Ever wonder why there is a caregiver shortage, besides the obvious fact that our aging population is demanding more caregivers?¬† Ever think about the reason behind the appalling turnover in most organizations?
At the rates that are currently paid, many say because of low reimbursement levels, many caregivers need two jobs to support their families.¬† Caregivers are known to suffer from injuries on the job.¬† Frequently these injuries result in life long pain and permanent disabilities.¬† The industry is riddled with burnout and low employee engagement.
Yet, if you ask the caregivers in your organization, ‚ÄúWhy do you do this work?‚Äù¬† I guarantee you most of them will share stories of loved ones that inspired them to work in the field and the love they have for the patients and residents that keeps them in the field.
We must not define a caregiver‚Äôs role as someone who assists with daily living activities, but rather someone who is improving the lives of seniors.¬† Because, after all that is what they are doing, or should be doing.¬† Task master to life enhancer.
How can we better support caregivers and improve the caregiver shortage?
For starters we can show them more respect and appreciation.¬† We can honor why they got into the field in the first place. We can redefine the role of a caregiver to focus on enhancing a person‚Äôs life.
What‚Äôs the identity you have been consciously or unconsciously supporting for your caregivers? Would you like it to¬†more accurately reflect the outcomes you are looking for? Try one of these suggestions:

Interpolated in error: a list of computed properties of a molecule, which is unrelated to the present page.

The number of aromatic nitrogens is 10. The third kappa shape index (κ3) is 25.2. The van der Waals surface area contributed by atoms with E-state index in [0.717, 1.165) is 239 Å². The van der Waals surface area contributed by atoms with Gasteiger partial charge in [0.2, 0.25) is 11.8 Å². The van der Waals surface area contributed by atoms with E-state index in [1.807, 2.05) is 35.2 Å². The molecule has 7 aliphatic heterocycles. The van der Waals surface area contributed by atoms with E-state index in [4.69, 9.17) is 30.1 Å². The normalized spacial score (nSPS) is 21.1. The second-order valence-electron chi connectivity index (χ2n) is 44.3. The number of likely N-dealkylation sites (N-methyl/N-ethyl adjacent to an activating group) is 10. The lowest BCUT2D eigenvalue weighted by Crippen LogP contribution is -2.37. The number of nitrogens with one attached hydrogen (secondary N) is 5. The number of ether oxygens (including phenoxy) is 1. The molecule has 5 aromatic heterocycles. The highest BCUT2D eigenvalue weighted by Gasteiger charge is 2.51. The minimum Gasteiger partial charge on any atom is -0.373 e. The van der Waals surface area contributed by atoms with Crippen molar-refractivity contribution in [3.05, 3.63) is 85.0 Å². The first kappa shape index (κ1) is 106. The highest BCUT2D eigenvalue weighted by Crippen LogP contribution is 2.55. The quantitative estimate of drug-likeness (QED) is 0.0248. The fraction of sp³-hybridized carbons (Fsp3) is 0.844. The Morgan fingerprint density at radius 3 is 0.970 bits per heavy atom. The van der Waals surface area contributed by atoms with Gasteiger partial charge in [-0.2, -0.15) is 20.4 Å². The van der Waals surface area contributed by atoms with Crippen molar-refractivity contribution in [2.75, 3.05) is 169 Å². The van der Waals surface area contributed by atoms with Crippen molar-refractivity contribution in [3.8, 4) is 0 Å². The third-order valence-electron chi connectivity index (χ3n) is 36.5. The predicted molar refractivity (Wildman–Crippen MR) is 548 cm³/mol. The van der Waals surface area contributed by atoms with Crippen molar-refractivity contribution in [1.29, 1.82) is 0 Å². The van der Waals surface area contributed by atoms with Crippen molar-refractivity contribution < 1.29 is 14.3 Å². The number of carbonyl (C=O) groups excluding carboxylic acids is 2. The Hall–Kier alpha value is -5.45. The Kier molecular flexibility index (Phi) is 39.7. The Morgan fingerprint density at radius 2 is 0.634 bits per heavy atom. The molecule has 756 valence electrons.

1. Consider job titles, job descriptions, evaluations and any other tools that have the ability to support an identity of ‚Äúlife enhancer‚Äù. ¬†For example, in evaluations focus on the behaviors that build relationships between staff and residents, not just tasks.¬† What item in the evaluation shows that a staff member supports and honors residents choices and decisions?
2. Ask staff why they do the work they do. Most likely they came into this work with the identity of someone wanting to make a difference.¬† Remind them of that original passion! (Check out a¬†past blog¬†of mine for more on this topic.)
3. Be mindful of the words that you speak. Not only formal, but also¬†informal¬†reinforcers should point to the new identity you want to create: that of making another person‚Äôs life better. For example, when you observe a caregiver that is honoring a resident‚Äôs choice you can state, ‚ÄúThank you for going out of your way to support that resident‚Äôs decision.‚Äù
Changing job titles and forms just because it‚Äôs the ‚Äúin‚Äù thing to do is a total waste of your time and your team will see right through it!¬† Make sure your actions and messages, both formal and informal, match the changes you are making.¬† As a leader it is your duty to ensure all of your staff are proud of the work that they do and the contribution they make to your organization!
About the Author
A former nursing home and assisted living administrator herself, Denise B. Scott guides people into identifying the possibilities within their organization. She then helps them embrace and sustain the changes needed to make those possibilities come to life.¬†Denise B. Scott, LLC, helps healthcare organizations improve the resident and staff experience, and the bottom-line, through stronger leaders and engaged employees.